Tuesday, September 16, 2014

Barclays: gold at downside risks from negative macro front

by Scrap Register

NEW YORK (Scrap Register): The macro backdrop looked set to become increasingly negative for gold , particularly in light of the strength of the dollar and US 10y Treasuries rising to six-week highs.

Although both relationships are headwinds for gold, Barclays expects the correlation with the EUR/USD to strengthen as geopolitical tensions ease. Barclays recent downgrade of EUR/USD poses increasing downside risks that will trump any modest seasonal improvement in physical demand.

As Barclays highlighted previously, given the magnitude of the decline in the EUR/USD, they would have expected gold to be subject to further downside risk. Although gold has suffered additional downside risk in recent sessions, prices are likely to bear a greater burden given the easing of geopolitical tensions.

Gold had caught a safe-haven bid that limited the downside, but with tension easing in Ukraine, gold is set to lose its upward pull. Currently, gold’s correlation with US 10y Treasuries is stronger (three-month rolling correlation: -33%) than its correlation with the USD (three-month rolling correlation: 18%).

Although both relationships are set to be negative for gold, Barclays expects the correlation with the EUR/USD to strengthen as geopolitical tensions ease.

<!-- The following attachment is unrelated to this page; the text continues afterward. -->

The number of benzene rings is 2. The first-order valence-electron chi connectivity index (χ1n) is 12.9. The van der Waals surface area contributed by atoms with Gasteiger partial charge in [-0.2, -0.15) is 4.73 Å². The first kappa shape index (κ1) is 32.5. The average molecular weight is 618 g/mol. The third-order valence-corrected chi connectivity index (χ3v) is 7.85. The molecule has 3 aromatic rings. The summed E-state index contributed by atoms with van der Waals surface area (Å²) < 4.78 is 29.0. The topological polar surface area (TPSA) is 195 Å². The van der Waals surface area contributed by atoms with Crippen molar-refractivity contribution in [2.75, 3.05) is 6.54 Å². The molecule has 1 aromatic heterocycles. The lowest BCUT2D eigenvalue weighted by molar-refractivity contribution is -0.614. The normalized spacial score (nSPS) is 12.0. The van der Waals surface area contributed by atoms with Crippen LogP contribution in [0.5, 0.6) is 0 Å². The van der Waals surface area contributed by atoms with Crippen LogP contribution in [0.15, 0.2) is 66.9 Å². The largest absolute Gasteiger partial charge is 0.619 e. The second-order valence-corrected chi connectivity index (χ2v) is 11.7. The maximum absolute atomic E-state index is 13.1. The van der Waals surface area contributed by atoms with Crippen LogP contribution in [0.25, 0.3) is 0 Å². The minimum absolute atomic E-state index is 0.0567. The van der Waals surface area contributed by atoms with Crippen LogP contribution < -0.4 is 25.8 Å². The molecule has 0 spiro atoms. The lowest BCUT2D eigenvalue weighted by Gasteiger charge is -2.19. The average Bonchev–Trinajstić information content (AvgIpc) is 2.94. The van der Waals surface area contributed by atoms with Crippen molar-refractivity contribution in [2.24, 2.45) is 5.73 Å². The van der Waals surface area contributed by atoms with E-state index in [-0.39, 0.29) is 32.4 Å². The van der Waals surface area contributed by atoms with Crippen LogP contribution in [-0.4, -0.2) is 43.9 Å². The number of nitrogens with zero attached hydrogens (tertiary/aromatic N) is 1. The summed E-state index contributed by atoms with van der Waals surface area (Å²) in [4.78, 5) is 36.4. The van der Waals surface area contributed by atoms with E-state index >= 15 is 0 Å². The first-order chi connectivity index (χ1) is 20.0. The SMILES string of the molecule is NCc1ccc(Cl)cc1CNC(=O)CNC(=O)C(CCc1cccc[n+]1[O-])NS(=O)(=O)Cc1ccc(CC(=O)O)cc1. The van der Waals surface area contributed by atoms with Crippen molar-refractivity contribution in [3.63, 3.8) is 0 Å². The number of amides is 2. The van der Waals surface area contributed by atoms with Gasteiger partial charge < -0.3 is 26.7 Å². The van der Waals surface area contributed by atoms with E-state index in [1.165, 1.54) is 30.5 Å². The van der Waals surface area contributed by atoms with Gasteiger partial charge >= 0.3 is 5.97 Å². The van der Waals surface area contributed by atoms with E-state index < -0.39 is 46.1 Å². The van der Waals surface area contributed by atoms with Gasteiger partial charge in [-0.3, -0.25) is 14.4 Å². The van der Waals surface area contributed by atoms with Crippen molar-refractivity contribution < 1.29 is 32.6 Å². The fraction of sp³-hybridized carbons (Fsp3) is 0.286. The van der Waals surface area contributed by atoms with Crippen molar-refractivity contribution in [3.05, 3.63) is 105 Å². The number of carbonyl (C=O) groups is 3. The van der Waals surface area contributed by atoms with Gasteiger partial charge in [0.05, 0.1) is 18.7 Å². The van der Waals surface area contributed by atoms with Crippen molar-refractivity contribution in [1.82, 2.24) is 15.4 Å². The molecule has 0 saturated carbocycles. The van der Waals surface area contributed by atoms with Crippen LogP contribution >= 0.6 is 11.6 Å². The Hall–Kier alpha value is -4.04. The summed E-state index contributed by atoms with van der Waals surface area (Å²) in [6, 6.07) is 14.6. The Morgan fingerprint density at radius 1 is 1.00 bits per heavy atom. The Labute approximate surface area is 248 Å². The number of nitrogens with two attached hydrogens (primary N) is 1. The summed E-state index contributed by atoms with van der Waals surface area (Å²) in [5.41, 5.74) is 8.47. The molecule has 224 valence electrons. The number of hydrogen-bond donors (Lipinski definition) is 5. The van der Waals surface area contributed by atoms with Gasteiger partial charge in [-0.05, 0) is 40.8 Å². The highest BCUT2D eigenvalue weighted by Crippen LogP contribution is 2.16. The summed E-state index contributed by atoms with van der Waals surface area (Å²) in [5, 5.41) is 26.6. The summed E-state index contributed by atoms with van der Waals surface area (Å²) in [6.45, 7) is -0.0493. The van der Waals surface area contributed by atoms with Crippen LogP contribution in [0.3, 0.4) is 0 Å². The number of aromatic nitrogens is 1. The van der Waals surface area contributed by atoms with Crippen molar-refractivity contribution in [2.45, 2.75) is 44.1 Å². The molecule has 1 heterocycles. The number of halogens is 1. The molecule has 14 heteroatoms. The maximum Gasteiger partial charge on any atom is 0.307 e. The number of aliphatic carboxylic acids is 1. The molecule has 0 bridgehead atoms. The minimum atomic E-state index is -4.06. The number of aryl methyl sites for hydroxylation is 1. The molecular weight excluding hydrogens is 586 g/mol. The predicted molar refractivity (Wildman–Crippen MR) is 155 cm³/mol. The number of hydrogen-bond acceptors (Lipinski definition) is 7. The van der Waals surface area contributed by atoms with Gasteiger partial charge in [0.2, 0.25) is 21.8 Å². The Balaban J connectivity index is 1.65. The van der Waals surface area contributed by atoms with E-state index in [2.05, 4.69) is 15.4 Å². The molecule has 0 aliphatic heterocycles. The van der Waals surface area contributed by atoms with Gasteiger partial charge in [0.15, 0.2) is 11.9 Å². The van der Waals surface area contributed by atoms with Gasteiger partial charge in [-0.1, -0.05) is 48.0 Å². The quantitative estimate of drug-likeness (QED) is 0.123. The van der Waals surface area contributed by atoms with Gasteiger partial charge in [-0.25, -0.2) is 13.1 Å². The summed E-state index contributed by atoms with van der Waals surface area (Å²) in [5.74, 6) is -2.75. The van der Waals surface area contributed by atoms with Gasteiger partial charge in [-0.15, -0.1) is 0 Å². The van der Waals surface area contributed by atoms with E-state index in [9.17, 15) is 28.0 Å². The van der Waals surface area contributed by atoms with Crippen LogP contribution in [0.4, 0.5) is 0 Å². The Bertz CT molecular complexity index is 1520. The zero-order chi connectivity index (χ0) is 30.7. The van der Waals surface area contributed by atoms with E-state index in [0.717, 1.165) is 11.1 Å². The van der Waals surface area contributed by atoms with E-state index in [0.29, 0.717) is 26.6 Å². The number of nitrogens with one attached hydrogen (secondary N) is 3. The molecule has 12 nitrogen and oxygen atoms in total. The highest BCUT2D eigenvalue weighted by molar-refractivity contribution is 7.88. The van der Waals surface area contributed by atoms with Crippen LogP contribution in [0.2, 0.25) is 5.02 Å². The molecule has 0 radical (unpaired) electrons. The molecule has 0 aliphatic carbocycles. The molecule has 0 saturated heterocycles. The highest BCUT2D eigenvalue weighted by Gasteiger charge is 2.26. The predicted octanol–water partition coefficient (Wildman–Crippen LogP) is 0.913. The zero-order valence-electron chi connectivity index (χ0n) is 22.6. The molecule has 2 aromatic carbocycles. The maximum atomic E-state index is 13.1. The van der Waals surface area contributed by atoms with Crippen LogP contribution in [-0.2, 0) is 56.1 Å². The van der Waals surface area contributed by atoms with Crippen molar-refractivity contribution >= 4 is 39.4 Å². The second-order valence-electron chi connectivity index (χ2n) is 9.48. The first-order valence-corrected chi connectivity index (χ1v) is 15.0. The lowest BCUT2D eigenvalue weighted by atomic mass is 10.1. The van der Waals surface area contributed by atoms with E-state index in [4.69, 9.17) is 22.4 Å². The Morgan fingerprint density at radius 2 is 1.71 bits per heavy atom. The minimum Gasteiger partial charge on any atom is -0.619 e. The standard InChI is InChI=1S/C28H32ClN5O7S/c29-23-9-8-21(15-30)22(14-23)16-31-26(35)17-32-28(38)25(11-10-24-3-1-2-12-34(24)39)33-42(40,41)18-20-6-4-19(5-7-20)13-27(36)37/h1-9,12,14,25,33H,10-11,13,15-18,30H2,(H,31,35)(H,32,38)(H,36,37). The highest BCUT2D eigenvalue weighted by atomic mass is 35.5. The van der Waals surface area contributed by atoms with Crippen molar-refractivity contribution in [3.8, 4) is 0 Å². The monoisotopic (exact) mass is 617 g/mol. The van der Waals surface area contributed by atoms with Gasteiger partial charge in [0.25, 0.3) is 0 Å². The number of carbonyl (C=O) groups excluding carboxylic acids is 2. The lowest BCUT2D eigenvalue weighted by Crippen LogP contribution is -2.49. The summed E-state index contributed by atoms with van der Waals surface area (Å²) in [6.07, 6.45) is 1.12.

Physical demand has scope to limit the downside risk for gold, and there are signs that demand has picked up in September ahead of wedding- and festival-related buying in India. But given the decline in prices, demand has not responded aggressively, suggesting an unusually soft price floor. This deflated cushion has been exacerbated by the weaker-than normal monsoon, as well as by comments this week by India’s trade minister, who was quoted as saying that the country had no plans to reduce the import duty despite a lower current account deficit (Reuters).

Barclays economists note excessive rainfall in north India resulted in flooding over the past week and has improved the rainfall shortfall to 11% from 14%; however, a shortfall still exists. In Barclays’ view, the strengthening dollar is set to outweigh any modest improvement in physical demand.

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